Last week, in my first blog of 2021, I wrote: “The one phrase I kept hearing over the past few days was ‘good riddance to 2020, surely 2021 cannot be as bad a year as that.’ But, unfortunately, there’s a danger that could turn into meaningless rhetoric and wishful thinking if the many and various challenges ahead are not approached properly.”
Well, didn’t the week come back and bite us in no uncertain terms to prove my point, with the Capitol building in DC breached for the first time in over two centuries, since British troops set it on fire during the war of 1812?
On Wednesday, participants in a rally convened by President Donald Trump dispersed and made for the home of America’s Congress and one of the most significant symbols of democratic government in the world, where presidents are inaugurated and State of the Union messages are presented.
DC police made 68 arrests during the insurrection (frankly a stunningly low number given what transpired, though many more will follow having been identified from footage of the invasion); 56 officers were injured, one of them died from his injuries - RIP Capital Police Officer Brian Sicknick.
One rioter was shot dead inside the building when she attempted to climb through a door in the direction of the House Chamber; three other rioters died of medical incidents that haven’t yet been fully explained.
Many images of the mob that illegally entered the building show people connected with far-right groups, some of them carrying Confederate flags. Fueled by extreme conspiracy theorists such as QAnon, there were also numerous examples of Nazi insignia and regalia on view, as well as disgusting anti-Jewish references and celebrations of the holocaust.
Six firearms and two pipe bombs were recovered by the DC Police Department. One man was arrested with 11 Molotov cocktails and a semi-automatic rifle. Whatever your thoughts on how they handled the situation, the overriding emotion was one of sympathy for the threadbare number of police officers trying to hold back the baying hordes of insurrectionists.
The National Guard, which was not on duty before the riot on Wednesday but, according to The New York Times, was later approved for deployment by Vice President Mike Pence from within the Capitol building, will remain activated until President-elect Joe Biden’s inauguration on January 20.
President Trump today announced he will not attend the inauguration, probably a good thing given the events he triggered with his rally rhetoric on Wednesday and in the preceding weeks.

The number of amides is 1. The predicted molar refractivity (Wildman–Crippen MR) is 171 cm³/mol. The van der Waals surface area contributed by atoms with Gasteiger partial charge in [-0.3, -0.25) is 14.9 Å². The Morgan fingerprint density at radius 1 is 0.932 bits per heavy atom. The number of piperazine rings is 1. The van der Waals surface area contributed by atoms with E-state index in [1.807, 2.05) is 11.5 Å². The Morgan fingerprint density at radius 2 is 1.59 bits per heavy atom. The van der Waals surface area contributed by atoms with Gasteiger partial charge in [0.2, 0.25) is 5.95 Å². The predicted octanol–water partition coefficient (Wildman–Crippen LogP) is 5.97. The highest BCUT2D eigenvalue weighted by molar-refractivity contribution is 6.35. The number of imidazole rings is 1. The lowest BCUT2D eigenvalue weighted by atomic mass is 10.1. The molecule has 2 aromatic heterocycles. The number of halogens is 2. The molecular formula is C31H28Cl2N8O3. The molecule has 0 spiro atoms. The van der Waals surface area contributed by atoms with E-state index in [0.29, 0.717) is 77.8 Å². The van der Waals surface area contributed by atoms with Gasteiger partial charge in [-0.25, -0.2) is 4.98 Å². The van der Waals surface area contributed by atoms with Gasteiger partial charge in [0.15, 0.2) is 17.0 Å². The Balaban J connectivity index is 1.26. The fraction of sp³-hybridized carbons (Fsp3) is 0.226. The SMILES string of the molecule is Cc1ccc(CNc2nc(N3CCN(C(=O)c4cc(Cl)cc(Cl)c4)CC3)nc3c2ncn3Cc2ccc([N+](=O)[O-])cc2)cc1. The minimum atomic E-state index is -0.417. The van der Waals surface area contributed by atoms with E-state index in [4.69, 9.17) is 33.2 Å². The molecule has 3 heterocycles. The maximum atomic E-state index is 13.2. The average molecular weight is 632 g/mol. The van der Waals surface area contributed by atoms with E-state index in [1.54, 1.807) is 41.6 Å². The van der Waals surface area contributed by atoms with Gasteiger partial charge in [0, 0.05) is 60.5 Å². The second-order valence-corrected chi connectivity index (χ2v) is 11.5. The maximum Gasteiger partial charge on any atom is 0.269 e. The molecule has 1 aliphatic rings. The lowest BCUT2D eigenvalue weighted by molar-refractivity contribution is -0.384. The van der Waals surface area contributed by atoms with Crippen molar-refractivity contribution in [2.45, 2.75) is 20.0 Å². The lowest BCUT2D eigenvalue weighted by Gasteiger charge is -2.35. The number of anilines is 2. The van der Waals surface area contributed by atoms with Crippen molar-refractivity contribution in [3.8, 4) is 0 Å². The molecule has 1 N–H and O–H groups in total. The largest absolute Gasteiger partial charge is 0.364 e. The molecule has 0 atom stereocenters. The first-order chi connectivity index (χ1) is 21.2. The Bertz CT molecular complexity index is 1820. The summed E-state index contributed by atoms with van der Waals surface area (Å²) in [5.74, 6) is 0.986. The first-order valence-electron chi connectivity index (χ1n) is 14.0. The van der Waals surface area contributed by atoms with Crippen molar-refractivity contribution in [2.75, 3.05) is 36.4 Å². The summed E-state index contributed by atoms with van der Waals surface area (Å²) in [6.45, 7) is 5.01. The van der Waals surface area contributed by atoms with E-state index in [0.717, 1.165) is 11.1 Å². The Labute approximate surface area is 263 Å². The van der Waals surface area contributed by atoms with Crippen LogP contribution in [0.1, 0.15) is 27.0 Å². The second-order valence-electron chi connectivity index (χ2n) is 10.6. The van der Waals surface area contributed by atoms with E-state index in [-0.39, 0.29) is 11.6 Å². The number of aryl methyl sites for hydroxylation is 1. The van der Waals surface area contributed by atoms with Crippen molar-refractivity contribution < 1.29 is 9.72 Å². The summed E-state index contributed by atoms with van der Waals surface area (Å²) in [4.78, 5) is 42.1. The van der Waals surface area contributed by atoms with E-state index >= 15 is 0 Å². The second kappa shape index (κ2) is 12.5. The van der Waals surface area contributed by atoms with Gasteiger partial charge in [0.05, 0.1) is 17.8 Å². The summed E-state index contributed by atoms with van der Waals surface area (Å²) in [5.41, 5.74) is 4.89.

His subsequent labeling of the attack on the Capitol as “heinous” conveniently ignored the fact that he himself fomented the sedition among the crowd at his Save America rally.
His calls to action included “We will never concede” and “We will stop the steal. We’re going to walk down Pennsylvania Avenue, and we’re going to the Capitol…We’re going to try and give our Republicans, the weak ones…the kind of pride and boldness that they need to take back our country.”
Trump's lawyer, Rudy Giuliani, further whipped up the crowd when referencing the election results. “If we’re wrong, we will be made fools of," he said. "But if we’re right, a lot of them will go to jail. So let’s have trial by combat.”
These inflammatory statements followed prior remarks in the preceding days such as “big protests in DC on January 6th. Be there, will be wild!” Even after his supporters had acted on his rhetoric and stormed the U.S. Capitol, Trump said: “We love you. You’re very special… I know how you feel. But go home and go home in peace.” It was a bit late for that.
This was a chastening day for America and all decent Americans. The images were broadcast around the world to an incredulous global audience leaving the perception of Brand USA severely tarnished.
Hill+Knowlton Strategies' CEO AnnaMaria DeSalva wrote Wednesday night that she saw "shock and pain on the faces of my colleagues who, like me, could not believe our constitutional principles could be so distorted and that our democracy itself could come under threat.”
I saw the same reactions from my colleagues on the PRWeek team and our executive editor Frank Washkuch has summed up those reactions and what it means for everyone much more eloquently than I can.